On neighborhood kids

It was a bright and shiny summer day, a mere 100 degrees at just 9:30 in the morning. I’m minding my own business just taking in the moments of a morning dog walking session, when out of nowhere runs a kid across the lawn.

Franklin the dog, of course, goes wild. He’s screaming and barking and yearning to get to the kid. The kid has that gleeful expression of a child who is both fearful and intrigued. A paradox of wanting to play and wanting to run.

I, of course, being the great school teacher that I am, have to engage in conversation with this kid and give him an opportunity to grow in courage and new experiences — that’s what anybody would naturally be thinking about, right?

I ask, “Do you want to meet him? He’s really nice.” Meanwhile, my rabid dog screams out viscous words in his own dog language.

The child jumps up onto an electrical box trying to get out of paw’s reach from my ever so intimidating 16 pound poodle.

“Please, please just get him away from me!” shouts the child in a both amused and excited, yet not fearful voice.

As we walk away, of course Franklin instantly turns into the most adorable dog ever with no trace of the vicious creature to be seen.

“Wait, wait! Can I pet him?? Please!!!”

We turn around and Frankin trots up and puts on his most civil dog face.

This child and I proceed to have a pleasant conversation about Franklin. As we walk away, I realize, “Hey, wait…where are you supposed to be right now?”

“At my Granny’s…but I live right here,” as he points to the door, “I’m just getting something then going back.”

 

 

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Y is for You

I’ve been so excited for this one all month long. I want to talk about you for a second. Whoever you are, I’m not sure. But, I do want to know who you are. You are important.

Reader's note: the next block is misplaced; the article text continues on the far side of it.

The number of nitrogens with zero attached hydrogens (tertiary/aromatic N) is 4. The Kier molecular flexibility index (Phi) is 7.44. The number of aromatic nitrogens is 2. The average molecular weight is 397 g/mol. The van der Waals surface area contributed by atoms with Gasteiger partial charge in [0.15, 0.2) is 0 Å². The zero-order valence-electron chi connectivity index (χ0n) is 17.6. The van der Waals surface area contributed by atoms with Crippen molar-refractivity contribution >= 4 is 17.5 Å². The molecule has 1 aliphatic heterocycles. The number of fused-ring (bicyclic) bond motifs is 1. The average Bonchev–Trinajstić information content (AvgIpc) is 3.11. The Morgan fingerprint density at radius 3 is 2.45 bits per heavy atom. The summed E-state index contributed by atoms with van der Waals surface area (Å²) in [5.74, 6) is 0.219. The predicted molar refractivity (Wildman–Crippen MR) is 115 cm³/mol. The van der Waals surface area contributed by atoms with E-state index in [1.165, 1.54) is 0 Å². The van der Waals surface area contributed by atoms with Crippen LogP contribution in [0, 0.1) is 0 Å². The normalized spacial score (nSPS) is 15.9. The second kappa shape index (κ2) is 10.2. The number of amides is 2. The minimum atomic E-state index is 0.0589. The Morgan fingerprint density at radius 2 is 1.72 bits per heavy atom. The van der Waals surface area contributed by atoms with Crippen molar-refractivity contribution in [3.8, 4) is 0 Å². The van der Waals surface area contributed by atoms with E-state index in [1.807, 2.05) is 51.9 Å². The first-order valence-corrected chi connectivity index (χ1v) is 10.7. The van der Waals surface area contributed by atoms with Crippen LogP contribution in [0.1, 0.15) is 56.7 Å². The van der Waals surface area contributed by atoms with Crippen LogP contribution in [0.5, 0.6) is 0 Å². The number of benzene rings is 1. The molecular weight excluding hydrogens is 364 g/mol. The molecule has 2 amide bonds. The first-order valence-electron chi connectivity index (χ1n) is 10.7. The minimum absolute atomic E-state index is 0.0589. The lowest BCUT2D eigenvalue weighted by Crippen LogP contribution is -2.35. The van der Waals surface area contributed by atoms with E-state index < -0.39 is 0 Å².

My dreams for this space are about you. I want you to breathe a sigh of relief when you happen upon these stories. I want your story to be given light and the justice it deserves. I want you to feel empowered to go out and do justice. I want you to feel enlightened as you read the stories of a diverse group of people, and that this would spark understanding and varying levels of reconciliation amongst racial groups or political groups. I want you to feel heard in your struggle, and validated that you are not alone. The only way this blog is about me is that I’m writing it, but mostly I want it to be about you.

I’m still trying to figure out who you are. But, what I do know, is that in you reading and scoping through words of the internet, you are someone who is thoughtful, kind, and empathetic. You are someone who wants more than just to go to work, watch TV, get married, repeat, and then die. You are someone who wants purpose in your days, and in your life.

You want to do justice and seek mercy and walk humbly. And even if you don’t believe in the book those words just came from, and even if you never do, you are someone who wants to do that anyway.

You are a reader. Maybe you are a reader of tons of books, or no books at all. Maybe you are a reader of blogs and the internet. Maybe you don’t read much at all, but just so happen to be reading this. Whatever it is, you are a reader. You are a reader who takes the time to slow down and to think. To really consider who you are, your strengths, and what you can do.

So, thank you for being you. In all of your complexities, uniqueness, and struggle. Thank you for bringing your true self to these stories and reading to connect and to think. You are thoughtful, insightful, and engaging.

I’m thankful for you, dear reader. You are giving me the gift of having a reader. You are allowing all of us to be a part of something bigger than ourselves. And for that, my heart is thankful.


Please tell me who you are and maybe even share your story!

I would also love to feature some your stories relating to justice and identity. Please fill out all sections of this form if you are interested.